A former compliance supervisor with Maquet Getinge Group has filed a whistleblower lawsuit against the medical device manufacturer in New Jersey state court. The suit claims she was fired about a year ago for objecting to the company’s investigation into a product used in cardiac surgery. The whistleblower, Soila Borrero, alleges in her complaint that she is among several compliance officers terminated by Maquet for whistleblowing conduct related to U.S. Food and Drug Administration (FDA) regulations, claiming that the company “maintains and perpetuates a corporate culture of non-compliance with FDA rules and regulations.” The complaint filed Dec. 9 in Essex County Superior Court states:

Maquet has terminated several other compliance supervisors for their protests and objections to Maquet’s failure to adhere to FDA rules, regulations and laws.

The complaint identifies four such former compliance officers, including Oscar Sanchez, who is pursuing a separate lawsuit against Maquet over similar allegations in the same state court. Sanchez, Maquet’s former chief quality regulatory and compliance officer, has alleged in his lawsuit that the company fired him because he protested regulatory violations and other improper conduct surrounding the company’s products. The Sanchez case was filed in July 2015 and remains pending. The following comes from the new complaint filed by Ms. Borrero:

As a director of Quality Systems at Maquet, Ms. Borrero said she oversaw quality assurance activities to ensure that company products complied with regulatory and legislative requirements. In March 2015, she “objected to Maquet’s improper testing and failure to investigate involving the Ultima Stabilizer, a violation of federal law.” Her objections included that the final investigation involving the product “did not include tests performed on different samples with failed results.”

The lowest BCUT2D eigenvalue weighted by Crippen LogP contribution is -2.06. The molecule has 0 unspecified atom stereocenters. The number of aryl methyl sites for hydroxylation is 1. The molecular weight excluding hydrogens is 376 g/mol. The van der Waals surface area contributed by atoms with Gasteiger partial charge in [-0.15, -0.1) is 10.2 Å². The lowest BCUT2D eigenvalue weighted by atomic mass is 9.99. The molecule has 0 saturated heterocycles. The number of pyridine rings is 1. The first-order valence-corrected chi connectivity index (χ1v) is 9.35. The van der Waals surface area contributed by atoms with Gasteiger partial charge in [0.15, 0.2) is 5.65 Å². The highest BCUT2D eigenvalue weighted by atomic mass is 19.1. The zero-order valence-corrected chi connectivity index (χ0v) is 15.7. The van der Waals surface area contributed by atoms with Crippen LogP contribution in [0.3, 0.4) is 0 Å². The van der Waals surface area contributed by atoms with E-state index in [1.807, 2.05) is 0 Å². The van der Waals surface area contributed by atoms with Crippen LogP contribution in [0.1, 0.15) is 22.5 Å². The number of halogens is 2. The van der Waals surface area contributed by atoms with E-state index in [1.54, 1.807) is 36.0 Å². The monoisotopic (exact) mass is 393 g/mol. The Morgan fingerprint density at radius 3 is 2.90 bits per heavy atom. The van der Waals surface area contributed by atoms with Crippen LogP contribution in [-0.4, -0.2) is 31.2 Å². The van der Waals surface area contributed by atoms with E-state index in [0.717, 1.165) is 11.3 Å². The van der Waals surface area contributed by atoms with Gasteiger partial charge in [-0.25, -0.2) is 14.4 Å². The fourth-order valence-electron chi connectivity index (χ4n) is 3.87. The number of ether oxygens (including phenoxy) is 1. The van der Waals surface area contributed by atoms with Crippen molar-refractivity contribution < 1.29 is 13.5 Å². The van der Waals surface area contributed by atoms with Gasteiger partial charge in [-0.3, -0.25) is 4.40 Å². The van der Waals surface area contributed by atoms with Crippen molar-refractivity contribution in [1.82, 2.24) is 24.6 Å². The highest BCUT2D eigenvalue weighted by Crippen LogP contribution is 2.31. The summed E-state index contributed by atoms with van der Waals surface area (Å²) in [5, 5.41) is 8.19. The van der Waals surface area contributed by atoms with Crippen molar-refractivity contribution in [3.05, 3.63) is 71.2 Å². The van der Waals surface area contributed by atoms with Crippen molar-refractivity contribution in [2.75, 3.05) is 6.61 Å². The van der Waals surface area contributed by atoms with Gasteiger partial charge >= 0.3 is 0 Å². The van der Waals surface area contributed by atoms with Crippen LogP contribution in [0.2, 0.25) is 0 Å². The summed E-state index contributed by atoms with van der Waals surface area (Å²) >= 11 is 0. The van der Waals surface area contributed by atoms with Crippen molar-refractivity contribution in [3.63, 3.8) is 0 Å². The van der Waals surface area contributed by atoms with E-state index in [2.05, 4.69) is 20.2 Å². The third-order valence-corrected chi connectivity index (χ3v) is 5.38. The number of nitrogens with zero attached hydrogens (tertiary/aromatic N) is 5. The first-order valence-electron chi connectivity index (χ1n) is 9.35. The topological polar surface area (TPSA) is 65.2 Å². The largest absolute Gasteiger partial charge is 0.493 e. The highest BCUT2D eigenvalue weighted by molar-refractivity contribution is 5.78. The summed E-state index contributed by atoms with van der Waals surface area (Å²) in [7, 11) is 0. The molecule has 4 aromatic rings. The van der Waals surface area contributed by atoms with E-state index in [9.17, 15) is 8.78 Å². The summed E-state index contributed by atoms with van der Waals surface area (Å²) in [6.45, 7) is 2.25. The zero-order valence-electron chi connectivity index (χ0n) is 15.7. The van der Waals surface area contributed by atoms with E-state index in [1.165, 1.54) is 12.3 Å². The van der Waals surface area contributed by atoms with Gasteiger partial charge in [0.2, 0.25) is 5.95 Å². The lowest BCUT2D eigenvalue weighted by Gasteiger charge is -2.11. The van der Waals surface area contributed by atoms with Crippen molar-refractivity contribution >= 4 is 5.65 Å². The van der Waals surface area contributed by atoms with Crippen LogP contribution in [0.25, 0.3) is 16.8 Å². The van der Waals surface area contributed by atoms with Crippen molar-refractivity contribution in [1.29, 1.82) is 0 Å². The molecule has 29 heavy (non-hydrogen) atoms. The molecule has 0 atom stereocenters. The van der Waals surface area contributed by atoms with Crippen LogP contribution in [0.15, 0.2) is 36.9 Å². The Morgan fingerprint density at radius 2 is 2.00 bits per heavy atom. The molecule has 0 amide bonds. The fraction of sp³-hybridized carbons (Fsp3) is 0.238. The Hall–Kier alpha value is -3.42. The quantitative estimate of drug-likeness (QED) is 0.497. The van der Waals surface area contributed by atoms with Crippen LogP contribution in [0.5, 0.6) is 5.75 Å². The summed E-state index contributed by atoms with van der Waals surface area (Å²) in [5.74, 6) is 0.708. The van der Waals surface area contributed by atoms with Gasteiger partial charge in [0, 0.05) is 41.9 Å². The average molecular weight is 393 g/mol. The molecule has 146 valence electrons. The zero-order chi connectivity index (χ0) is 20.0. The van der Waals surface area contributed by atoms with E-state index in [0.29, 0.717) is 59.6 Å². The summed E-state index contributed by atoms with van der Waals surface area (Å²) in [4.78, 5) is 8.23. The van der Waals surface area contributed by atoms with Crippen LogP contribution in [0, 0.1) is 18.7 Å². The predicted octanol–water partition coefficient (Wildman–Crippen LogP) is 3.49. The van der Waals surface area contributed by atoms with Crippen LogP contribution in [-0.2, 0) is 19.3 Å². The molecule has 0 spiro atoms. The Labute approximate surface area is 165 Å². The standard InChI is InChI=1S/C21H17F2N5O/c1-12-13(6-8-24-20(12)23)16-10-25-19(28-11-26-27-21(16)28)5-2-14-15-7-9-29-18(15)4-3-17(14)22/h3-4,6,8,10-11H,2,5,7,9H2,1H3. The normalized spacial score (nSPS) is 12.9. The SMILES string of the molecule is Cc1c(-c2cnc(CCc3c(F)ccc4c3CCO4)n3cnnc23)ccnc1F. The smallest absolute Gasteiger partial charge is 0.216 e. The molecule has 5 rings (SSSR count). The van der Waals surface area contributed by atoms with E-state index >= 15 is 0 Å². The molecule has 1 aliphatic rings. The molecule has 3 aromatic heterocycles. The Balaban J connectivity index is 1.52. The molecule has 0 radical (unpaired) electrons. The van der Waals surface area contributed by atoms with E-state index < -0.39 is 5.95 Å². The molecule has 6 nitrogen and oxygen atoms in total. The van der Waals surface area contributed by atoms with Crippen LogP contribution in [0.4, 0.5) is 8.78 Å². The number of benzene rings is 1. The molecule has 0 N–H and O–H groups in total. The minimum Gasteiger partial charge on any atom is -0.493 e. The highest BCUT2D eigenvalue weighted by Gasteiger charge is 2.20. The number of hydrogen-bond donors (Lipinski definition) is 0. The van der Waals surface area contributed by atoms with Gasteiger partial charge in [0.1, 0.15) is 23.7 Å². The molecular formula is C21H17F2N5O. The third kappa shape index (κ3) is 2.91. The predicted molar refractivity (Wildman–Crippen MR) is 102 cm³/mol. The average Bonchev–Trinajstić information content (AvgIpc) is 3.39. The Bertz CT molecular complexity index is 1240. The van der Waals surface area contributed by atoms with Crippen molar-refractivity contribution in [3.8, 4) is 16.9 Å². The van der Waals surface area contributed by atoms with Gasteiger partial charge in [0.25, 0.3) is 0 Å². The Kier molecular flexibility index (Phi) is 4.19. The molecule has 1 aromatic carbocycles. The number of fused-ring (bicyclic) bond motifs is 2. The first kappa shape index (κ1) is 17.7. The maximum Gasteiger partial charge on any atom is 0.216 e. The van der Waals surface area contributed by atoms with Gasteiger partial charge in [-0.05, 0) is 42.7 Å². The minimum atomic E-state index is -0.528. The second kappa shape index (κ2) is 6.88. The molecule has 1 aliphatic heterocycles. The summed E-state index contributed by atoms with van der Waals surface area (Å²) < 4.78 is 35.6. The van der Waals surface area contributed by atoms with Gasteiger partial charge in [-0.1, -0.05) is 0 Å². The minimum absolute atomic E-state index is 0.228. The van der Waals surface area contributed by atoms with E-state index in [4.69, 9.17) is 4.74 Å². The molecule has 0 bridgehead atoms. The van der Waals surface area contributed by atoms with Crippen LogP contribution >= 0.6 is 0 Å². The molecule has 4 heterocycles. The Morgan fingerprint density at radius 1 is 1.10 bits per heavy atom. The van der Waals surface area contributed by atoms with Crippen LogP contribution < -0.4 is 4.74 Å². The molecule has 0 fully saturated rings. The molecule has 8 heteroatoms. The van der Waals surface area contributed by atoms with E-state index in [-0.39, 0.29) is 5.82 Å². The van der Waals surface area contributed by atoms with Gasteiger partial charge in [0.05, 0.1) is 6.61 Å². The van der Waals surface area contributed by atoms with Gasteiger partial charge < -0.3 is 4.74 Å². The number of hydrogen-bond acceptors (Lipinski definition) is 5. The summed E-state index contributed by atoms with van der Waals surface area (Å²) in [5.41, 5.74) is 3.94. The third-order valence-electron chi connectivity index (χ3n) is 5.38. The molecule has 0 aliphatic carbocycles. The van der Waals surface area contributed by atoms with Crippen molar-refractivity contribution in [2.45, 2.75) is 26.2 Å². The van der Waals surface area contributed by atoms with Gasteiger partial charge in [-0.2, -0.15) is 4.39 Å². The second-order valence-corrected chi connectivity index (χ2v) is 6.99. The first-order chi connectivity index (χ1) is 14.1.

It’s alleged that after receiving Ms. Borrero’s objections, her supervisor, David Rose – who also is named as a Defendant in the lawsuit – tried to pressure and coerce Borrero to drop her objections and protests. When she refused to do so, Rose removed her from the investigation and stopped providing her with any information related to the inquiry. The complaint alleges a series of actions that were said to be retaliation against the whistleblower for reporting the fraud.

Ms. Borrero said she was terminated on Dec. 27, 2015, because of her whistleblowing activities in violation of New Jersey’s Conscientious Employee Protection Act. Ms. Borrero is represented by Paul S. Foreman. The case is Soila Borrero v. Maquet Getinge Group and David Rose in the Superior Court of New Jersey, County of Essex.

Source: Law360.com

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